“Dr. Frank, I think Luke has anorexia!”
“What? Don’t be ridiculous! What in heaven’s name makes you think that?”
“You should see him. He’s skin and bones; he’s restricting what he eats; he says he feels sick, and he’s developed this reflux after he eats.”
“All right, bring him in. Let’s have a look at him, but I highly doubt he has anorexia.”
My son Luke became anorexic in the summer of 2009. At first, I was the only person who considered the possibility, and even I had a hard time believing it because I’d never heard of a boy having anorexia.
Luke was a 14-year-old, lean and lanky cross-country star who trained all the time. But, I didn’t realize how lean he had become until I saw him swimming. He was positively skeletal. Based on his growing quirkiness around food, I just knew that Luke was anorexic.
Things came to a head in September when Luke was on a school trip. At midnight, he called to come home because he was cold. He was two hours away and due home the next day, so I spoke with the chaperones, who said they would help him. When he got off the bus, my heart skipped a beat. His jawbones were protruding. It was clear he hadn’t had any food for three days. I felt a deep fear that my son was dying.
Then, I made a life-saving call to the intake coordinator for eating disorders at our local children’s hospital. She made quick work of me with three simple questions: “How old is your son? How much does he weigh? How tall is he?” When I told her the answers, she said, “If that were my son, I would take him to the emergency room, right now.”
I hung up, cried for exactly three minutes, and then packed a bag for Luke.
Luke was admitted. The Children’s Hospital became our home for the next two months. His heart rate was erratic, fluctuating between 20-45 beats per minute. His blood pressure gave new meaning to the parameters of low blood pressure.
It was a journey into hell; any parent who has confronted this illness would say the same. Anorexia takes your sweet child, throws him in a deep dark prison and hijacks his brain and personality. We spent a year confronting the illness, sometimes sitting with Luke all night to finish a meal. It was a year of Luke screaming, swearing, breaking furniture, threatening us – it was not unlike demonic possession. I was grateful my husband was strong enough to restrain him when he was in a state of self-harm or other harm.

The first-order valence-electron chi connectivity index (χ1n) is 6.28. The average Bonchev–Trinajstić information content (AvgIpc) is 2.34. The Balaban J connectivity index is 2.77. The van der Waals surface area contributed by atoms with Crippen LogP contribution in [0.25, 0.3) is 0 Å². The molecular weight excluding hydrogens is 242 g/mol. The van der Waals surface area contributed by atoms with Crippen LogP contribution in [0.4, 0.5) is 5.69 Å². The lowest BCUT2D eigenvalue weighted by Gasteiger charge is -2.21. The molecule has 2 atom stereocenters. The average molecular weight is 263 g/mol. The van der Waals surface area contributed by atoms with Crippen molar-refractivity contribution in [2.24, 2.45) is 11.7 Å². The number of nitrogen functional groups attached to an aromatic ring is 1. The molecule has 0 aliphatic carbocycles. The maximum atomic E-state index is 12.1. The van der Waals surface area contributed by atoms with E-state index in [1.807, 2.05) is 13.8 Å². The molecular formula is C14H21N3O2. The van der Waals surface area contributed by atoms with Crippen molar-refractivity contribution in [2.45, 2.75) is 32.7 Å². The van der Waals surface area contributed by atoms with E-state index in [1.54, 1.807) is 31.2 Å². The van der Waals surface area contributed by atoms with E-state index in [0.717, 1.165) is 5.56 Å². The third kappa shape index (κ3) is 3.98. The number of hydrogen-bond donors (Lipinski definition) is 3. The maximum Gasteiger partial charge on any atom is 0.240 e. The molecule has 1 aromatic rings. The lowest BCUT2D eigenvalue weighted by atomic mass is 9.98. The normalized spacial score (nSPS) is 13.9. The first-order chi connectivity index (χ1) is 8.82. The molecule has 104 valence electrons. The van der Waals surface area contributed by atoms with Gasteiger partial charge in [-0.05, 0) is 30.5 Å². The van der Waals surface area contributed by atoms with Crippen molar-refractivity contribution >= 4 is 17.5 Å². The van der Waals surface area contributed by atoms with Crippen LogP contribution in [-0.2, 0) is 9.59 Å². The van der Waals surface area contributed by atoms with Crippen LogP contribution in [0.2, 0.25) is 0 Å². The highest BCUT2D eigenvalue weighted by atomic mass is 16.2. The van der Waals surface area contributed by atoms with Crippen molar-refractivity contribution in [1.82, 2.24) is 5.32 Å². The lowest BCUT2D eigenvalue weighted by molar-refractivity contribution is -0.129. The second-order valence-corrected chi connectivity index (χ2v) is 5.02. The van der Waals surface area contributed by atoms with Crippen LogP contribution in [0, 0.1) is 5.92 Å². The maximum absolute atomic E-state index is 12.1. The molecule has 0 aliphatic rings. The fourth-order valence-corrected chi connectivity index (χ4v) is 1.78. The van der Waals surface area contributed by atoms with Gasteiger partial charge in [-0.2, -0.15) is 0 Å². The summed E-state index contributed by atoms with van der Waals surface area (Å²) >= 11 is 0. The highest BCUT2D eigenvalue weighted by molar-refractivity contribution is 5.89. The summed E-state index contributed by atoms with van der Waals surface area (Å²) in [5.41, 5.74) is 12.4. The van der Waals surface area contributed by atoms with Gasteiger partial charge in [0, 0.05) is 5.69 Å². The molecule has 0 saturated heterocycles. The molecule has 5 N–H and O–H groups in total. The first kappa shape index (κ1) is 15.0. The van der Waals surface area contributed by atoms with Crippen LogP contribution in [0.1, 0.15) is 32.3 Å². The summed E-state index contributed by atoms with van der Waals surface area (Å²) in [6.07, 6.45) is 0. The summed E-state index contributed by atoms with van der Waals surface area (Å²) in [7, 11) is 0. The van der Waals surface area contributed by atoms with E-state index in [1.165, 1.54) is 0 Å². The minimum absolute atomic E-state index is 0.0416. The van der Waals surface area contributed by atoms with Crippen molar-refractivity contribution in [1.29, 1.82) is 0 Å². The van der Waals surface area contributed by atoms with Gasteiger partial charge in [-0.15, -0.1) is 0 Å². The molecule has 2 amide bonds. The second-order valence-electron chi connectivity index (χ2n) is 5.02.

This was not our son, Luke; it was “ED,” the eating disorder, who wanted my son dead.
During this time, I found tremendous comfort and support in a live online forum (www.aroundthedinnertable.org) hosted by F.E.A.S.T. (Families Empowered and Supporting Treatment of Eating Disorders). At 2:00 a.m., when I was consumed with fear and uncertainty, I had other parents to chat with who understood my crisis.
After a year, Luke’s weight was restored and his alter ego, ED, gave up fighting us. Our therapist called it “learned helplessness.” My husband and I called it a miracle. But, is he better? No. Left to his own devices, he will quickly deteriorate.
Yes, boys do get anorexia. According to a recent study in the UK, anorexia is equally prevalent in males and females. It was thought boys only made up 10 percent of the anorexic population. It’s just that boys don’t get diagnosed; girls do.
Many of today’s kids also fall into this illness innocently. It starts with a diet, an illness, a growth spurt not matched with food intake or too much exercise without adequate nutrition. In Luke’s case, he was a skinny kid whose brain chemistry was quickly altered from running and inadequate nutrition.
My son asked me to remain anonymous to protect his privacy. My hope is that by sharing our story, though anonymously, boys will know they are every bit as vulnerable to this illness as girls – yet, no less a male.
This article was one in a series about male eating disorders, including boys vs. girls.
Read more perspectives: Parent 2, Teen 1, Teen 2 , Expert 1, and Expert 2.